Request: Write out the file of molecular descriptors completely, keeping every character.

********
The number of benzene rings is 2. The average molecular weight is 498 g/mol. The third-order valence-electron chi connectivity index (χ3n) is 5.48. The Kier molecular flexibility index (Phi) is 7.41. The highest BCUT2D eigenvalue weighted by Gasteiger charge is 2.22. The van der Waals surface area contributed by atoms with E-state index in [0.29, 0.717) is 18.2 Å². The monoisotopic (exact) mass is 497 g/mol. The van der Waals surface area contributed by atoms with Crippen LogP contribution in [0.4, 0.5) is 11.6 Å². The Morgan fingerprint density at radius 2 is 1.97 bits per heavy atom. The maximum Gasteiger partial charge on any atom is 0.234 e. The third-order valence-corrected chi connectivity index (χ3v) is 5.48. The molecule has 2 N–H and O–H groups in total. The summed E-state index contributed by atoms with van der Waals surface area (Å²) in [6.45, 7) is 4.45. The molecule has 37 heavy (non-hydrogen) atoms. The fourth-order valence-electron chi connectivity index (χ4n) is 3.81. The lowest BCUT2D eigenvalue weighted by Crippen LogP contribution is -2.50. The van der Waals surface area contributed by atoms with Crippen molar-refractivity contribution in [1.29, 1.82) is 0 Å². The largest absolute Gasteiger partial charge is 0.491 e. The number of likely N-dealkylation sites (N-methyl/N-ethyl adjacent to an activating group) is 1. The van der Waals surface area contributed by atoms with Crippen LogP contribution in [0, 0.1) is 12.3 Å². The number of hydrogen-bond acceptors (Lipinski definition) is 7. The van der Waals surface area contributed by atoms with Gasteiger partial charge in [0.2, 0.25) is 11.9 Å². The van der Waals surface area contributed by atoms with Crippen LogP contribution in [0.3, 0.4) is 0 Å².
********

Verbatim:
The number of benzene rings is 2. The average molecular weight is 498 g/mol. The third-order valence-electron chi connectivity index (χ3n) is 5.48. The Kier molecular flexibility index (Phi) is 7.41. The highest BCUT2D eigenvalue weighted by Gasteiger charge is 2.22. The van der Waals surface area contributed by atoms with E-state index in [0.29, 0.717) is 18.2 Å². The monoisotopic (exact) mass is 497 g/mol. The van der Waals surface area contributed by atoms with Crippen LogP contribution in [0.4, 0.5) is 11.6 Å². The Morgan fingerprint density at radius 2 is 1.97 bits per heavy atom. The maximum Gasteiger partial charge on any atom is 0.234 e. The third-order valence-corrected chi connectivity index (χ3v) is 5.48. The molecule has 2 N–H and O–H groups in total. The summed E-state index contributed by atoms with van der Waals surface area (Å²) in [6.45, 7) is 4.45. The molecule has 37 heavy (non-hydrogen) atoms. The fourth-order valence-electron chi connectivity index (χ4n) is 3.81. The lowest BCUT2D eigenvalue weighted by Crippen LogP contribution is -2.50. The van der Waals surface area contributed by atoms with Crippen molar-refractivity contribution in [1.29, 1.82) is 0 Å². The largest absolute Gasteiger partial charge is 0.491 e. The number of likely N-dealkylation sites (N-methyl/N-ethyl adjacent to an activating group) is 1. The van der Waals surface area contributed by atoms with Crippen LogP contribution in [0, 0.1) is 12.3 Å². The number of hydrogen-bond acceptors (Lipinski definition) is 7. The van der Waals surface area contributed by atoms with Gasteiger partial charge in [0.2, 0.25) is 11.9 Å². The van der Waals surface area contributed by atoms with Crippen LogP contribution in [0.3, 0.4) is 0 Å².